Lincoln had great faith in the power of reason to appeal to “the better angels of our nature.” He thought surely we could all recognize what Washington and the other Founders recognized: Slavery is an evil and should not be extended. But by 1860, millions had been swayed by the seductive arguments of John C. Calhoun that slavery was “a positive good” for slaveholder and slave alike.

Lincoln playfully exploded the illogic of that argument. Though volumes have been written to prove the good of slavery, he said, we seldom hear of “the man who seeks the good of slavery by becoming a slave himself.”

If only those swayed millions had heard Lincoln’s arguments. His speeches, his writings were effectively banned across eleven states. In the election of 1860, his name did not even appear on the ballot in ten states.

The reason to oppose Presidents Day is because we cannot focus on forty-four presidents. They become a blur. Ronald Reagan understood this when he led the commemoration of the Fortieth Anniversary of D-Day. He went to Normandy and invited grizzled veterans of the invasion, brave airborne rangers, to sit before him. “These are the boys of Pointe-du-Hoc,” he intoned, “these are the men who liberated a continent and left the vivid air signed with their honor.”

Scholar Douglas Brinkley understood Reagan’s sense of the dramatic. Just as Shakespeare’s Henry V immortalized “we few, we happy few, we band of brothers,” Ronald Reagan let those Boys of Pointe-du-Hoc stand for the millions who fought to free Western Europe in World War II.

By celebrating Washington & Lincoln, we give the honor due to our Founding Father and our Redeemer President. It was Lincoln who, in freeing the slaves, assured freedom to the free. And it was clear throughout his presidency that Lincoln revered Washington above all his predecessors. Lincoln fought for “a vast future;” Washington secured this haven for “millions yet unborn.” We should honor both of our greatest leaders and celebrate Washington & Lincoln Day.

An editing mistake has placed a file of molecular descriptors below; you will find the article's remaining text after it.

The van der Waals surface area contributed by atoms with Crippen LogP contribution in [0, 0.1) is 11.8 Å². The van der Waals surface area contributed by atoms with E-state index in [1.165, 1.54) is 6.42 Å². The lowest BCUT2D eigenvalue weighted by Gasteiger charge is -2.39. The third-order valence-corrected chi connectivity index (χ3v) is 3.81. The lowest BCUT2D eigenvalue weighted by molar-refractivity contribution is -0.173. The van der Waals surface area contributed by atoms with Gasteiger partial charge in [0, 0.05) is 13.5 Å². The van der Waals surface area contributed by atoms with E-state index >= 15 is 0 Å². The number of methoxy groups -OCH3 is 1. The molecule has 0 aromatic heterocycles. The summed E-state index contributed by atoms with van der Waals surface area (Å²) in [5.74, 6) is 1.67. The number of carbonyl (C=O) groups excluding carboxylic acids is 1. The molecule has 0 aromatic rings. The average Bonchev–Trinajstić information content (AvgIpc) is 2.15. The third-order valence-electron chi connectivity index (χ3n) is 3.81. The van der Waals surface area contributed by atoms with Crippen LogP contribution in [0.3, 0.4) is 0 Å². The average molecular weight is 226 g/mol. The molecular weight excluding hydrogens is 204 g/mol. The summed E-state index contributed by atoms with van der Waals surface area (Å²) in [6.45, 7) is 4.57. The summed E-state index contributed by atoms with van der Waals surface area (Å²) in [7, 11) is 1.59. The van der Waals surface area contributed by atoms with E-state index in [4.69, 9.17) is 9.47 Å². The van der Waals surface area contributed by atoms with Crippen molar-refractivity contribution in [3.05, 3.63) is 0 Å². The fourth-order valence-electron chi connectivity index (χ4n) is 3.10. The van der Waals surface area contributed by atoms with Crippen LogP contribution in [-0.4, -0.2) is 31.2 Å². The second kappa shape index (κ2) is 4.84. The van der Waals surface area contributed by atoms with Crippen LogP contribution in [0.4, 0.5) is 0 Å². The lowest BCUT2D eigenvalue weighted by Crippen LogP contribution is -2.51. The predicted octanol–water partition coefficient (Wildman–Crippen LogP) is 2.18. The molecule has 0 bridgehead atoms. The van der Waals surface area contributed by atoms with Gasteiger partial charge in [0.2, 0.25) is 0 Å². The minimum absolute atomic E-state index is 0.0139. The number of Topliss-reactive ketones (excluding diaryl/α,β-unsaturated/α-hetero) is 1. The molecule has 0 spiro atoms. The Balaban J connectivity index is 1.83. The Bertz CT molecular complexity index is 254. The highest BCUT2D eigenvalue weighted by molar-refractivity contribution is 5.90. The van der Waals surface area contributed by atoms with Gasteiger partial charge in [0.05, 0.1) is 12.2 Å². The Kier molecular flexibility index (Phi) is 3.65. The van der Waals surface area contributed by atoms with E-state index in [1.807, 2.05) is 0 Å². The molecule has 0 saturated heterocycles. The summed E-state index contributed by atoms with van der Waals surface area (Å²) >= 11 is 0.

Washington & Lee: Saving the Union

by Robert Morrison

February 1, 2013

Whenever we hear that term—Washington & Lee—we probably think of the distinguished Virginia university. Dubyanell it’s often called by those who love it. And the term brings to mind two of the Old Dominion’s famous sons—George Washington and Robert E. Lee. Lee modeled his life and his career on the man his father had eulogized as “first in war, first in peace, and first in the hearts of his countrymen.”

After he surrendered to Gen. Grant at Appomattox in 1865, Gen. Robert E. Lee received many offers of employment. One of these was from an insurance company that promised to pay him $50,000 a year if he would be their president. When Gen. Lee demurred, saying he knew nothing about insurance, the company’s recruiters tried to reassure him that they only wanted his name, that he would be a figurehead president. The former commander of Confederate armies smilingly declined, saying if his name was worth $50,000 a year, he would take good care of it. Instead, Gen. Lee accepted the presidency of Washington College at $5,000 a year. And his inspired leadership transformed the sleepy little school into a pioneer in education. That’s why it’s known today as Washington & Lee University.

My Washington & Lee today is another partnership, a lifelong relationship between Gen. George Washington and his slave, William Lee. Historian David Hackett Fischer’s excellent book, Washington’s Crossing, relates many amazing facts of that near-disastrous year of 1776.